This is a guest post written by our Rosh Yael Horowitz:
Wednesday August 9th was an incredible and powerful day for all the kids at Machaneh Moshava. In the morning, we split up to go do different service projects. The amelimot and chotrimot went to First Fruits Farm, which is a volunteer farm that provides fresh produce to soup kitchens and food pantries all throughout Maryland. At First Fruits we picked Zucchini, some of them were half the size of us!
The bonimot went to Darley Park in Baltimore where we partnered with a group called The 6th Branch, a non-profit set up by veterans who “serve with a shovel.” The chanichimot spent time beautifying a park that was built from reclaimed wasteland. The Bogrimot went to an Urban Garden on Duncan Street and learnt about food deserts and food justice.
Later that day, we had an incredible guest speaker – Carolivia Herron, the author of the children’s book Always an Olivia. Carolivia was active during the Civil Rights Movement and came to tell us incredible stories about her family and herself. She told us a really powerful story about attending the March on Washington and all of the excitement and trepidation that people felt beforehand. She talked to us about the power of protesting and all the different ways to be an activist.
Later that evening, 37 kids from the upper shetach went to a community rally at City Hall in Baltimore. The event was open to all the kids in the upper shetach. They were introduced to the cause and the idea a week before it was going to happen and we embarked on a two-tiered opt-in process. Campers needed both parental consent and to opt-in in order for it to participate. We also went through a lot of preparation to make sure it was safe to go, for example Yael Horowitz, our Rosh, went to the protest the week before to check it out. Throughout this process of deciding we had many meaningful sichot (conversations) about what it means to go to a protest and why sometimes it is not the right decision to go and all of the various forms of activism that are possible outside of protests and rallies.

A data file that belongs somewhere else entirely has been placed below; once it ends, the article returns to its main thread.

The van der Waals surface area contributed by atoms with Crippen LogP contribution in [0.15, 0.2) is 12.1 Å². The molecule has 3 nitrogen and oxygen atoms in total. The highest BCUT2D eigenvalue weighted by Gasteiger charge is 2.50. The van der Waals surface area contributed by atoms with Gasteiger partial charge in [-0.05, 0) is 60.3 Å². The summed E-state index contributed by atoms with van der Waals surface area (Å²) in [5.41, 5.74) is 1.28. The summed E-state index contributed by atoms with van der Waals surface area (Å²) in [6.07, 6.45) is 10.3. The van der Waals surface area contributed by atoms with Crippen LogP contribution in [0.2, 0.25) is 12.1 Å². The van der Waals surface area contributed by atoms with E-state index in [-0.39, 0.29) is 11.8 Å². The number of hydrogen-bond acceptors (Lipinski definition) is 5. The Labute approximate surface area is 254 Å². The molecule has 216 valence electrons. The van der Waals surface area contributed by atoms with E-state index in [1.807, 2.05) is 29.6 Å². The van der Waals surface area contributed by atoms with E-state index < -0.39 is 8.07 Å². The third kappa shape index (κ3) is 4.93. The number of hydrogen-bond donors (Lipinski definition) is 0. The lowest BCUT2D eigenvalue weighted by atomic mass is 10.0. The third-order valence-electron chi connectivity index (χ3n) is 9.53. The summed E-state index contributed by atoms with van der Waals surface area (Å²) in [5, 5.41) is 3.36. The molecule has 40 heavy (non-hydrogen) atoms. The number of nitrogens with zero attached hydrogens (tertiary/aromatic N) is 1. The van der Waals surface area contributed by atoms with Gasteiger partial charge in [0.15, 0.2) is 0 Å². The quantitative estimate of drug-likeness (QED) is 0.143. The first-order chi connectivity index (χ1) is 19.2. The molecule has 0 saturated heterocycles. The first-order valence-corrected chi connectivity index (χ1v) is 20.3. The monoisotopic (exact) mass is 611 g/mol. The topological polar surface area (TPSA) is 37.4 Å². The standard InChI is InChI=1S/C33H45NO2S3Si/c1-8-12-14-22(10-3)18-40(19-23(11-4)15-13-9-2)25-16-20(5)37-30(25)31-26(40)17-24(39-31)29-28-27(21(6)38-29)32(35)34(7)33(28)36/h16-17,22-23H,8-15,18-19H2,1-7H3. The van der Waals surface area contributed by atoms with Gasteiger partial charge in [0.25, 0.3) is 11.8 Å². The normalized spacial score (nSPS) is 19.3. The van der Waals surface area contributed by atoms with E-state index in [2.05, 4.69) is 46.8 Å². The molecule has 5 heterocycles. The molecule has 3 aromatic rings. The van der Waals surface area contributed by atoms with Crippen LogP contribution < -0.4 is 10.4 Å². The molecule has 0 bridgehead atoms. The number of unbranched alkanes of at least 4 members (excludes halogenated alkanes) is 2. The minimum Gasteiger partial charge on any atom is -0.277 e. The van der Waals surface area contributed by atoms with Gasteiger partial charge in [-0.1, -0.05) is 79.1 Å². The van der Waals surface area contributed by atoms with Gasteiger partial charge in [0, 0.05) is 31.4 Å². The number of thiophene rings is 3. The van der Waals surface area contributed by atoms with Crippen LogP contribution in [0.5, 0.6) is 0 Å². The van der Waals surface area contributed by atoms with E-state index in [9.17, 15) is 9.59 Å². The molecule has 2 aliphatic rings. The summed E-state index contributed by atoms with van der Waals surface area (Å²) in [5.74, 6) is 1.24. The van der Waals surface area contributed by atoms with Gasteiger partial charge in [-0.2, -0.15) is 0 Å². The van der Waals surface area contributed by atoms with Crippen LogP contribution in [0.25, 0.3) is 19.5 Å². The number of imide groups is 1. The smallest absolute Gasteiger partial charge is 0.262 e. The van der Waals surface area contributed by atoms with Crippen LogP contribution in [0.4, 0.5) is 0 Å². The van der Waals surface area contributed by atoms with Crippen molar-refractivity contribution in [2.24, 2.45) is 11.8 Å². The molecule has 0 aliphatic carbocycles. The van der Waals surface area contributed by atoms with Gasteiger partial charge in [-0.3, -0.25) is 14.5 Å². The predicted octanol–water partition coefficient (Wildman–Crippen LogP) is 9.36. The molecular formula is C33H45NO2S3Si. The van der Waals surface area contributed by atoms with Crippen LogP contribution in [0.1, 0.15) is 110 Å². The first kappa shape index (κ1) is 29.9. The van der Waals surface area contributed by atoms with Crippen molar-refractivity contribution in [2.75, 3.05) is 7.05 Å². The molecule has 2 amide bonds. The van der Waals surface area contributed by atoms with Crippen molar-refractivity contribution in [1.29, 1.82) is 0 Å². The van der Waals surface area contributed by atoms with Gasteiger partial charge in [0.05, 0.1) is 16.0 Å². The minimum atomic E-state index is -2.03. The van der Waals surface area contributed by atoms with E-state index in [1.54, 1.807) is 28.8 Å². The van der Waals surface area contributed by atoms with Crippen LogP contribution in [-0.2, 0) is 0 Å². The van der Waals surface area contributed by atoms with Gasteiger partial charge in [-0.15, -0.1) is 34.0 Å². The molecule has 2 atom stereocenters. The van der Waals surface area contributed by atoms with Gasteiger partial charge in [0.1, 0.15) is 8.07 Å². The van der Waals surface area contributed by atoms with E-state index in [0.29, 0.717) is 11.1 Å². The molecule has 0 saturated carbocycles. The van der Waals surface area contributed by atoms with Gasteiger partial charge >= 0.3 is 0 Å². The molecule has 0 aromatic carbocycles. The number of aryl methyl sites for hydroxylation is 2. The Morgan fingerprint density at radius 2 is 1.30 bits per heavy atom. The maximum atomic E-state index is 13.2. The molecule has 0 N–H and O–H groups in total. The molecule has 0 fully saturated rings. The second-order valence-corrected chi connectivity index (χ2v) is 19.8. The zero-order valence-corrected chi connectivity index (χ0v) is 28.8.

Once the decisions were made we got on a bus and attended what turned out to be a very meaningful experience. The kids heard speeches from different community members about what it means to be white and use white privilege to change systemic racism, about the power of the youth to change things, and about the experiences of being a part of a community that is deeply affected by police brutality. The kids left feeling empowered and invigorated with lots to think about and process together.
Back at machaneh, the chanichimot were continuing the conversations they had started about food justice, etc. The amelimot were lucky enough to have Carolivia visit their peula to help them write a song about all the things they felt were unfair about being the youngest at machaneh, the song is called the Amelim Blues and we are eagerly awaiting a performance this Shabbat. The older kids continued their conversations about race in America and Food Justice.
At machaneh we often think about the ideas of community service, acts that help the community, and revolutionary service, acts that change community. In many ways the service projects we did in the morning were great examples of community service and the education and activism participated in by all were acts of revolutionary service. Today was a day that made me proud to be a Moshnik!
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